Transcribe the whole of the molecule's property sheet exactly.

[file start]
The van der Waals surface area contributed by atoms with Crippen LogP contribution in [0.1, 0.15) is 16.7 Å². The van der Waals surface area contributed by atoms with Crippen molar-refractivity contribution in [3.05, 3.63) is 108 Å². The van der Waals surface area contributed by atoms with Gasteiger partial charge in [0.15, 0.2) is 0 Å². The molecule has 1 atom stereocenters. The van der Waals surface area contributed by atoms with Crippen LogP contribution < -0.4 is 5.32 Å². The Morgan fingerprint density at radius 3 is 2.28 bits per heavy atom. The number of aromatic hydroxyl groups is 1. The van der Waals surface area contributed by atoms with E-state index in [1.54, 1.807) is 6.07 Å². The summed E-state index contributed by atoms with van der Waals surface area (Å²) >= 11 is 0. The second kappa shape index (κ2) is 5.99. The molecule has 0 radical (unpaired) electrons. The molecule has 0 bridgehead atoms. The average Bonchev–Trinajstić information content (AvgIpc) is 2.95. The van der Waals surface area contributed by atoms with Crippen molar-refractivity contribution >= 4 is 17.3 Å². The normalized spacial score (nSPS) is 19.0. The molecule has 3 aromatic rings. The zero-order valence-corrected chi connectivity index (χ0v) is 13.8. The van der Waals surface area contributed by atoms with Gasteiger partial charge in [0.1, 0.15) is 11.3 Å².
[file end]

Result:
The van der Waals surface area contributed by atoms with Crippen LogP contribution in [0.1, 0.15) is 16.7 Å². The van der Waals surface area contributed by atoms with Crippen molar-refractivity contribution in [3.05, 3.63) is 108 Å². The van der Waals surface area contributed by atoms with Gasteiger partial charge in [0.15, 0.2) is 0 Å². The molecule has 1 atom stereocenters. The van der Waals surface area contributed by atoms with Crippen LogP contribution < -0.4 is 5.32 Å². The Morgan fingerprint density at radius 3 is 2.28 bits per heavy atom. The number of aromatic hydroxyl groups is 1. The van der Waals surface area contributed by atoms with E-state index in [1.54, 1.807) is 6.07 Å². The summed E-state index contributed by atoms with van der Waals surface area (Å²) >= 11 is 0. The second kappa shape index (κ2) is 5.99. The molecule has 0 radical (unpaired) electrons. The molecule has 0 bridgehead atoms. The average Bonchev–Trinajstić information content (AvgIpc) is 2.95. The van der Waals surface area contributed by atoms with Crippen molar-refractivity contribution >= 4 is 17.3 Å². The normalized spacial score (nSPS) is 19.0. The molecule has 3 aromatic rings. The zero-order valence-corrected chi connectivity index (χ0v) is 13.8. The van der Waals surface area contributed by atoms with Gasteiger partial charge in [0.1, 0.15) is 11.3 Å².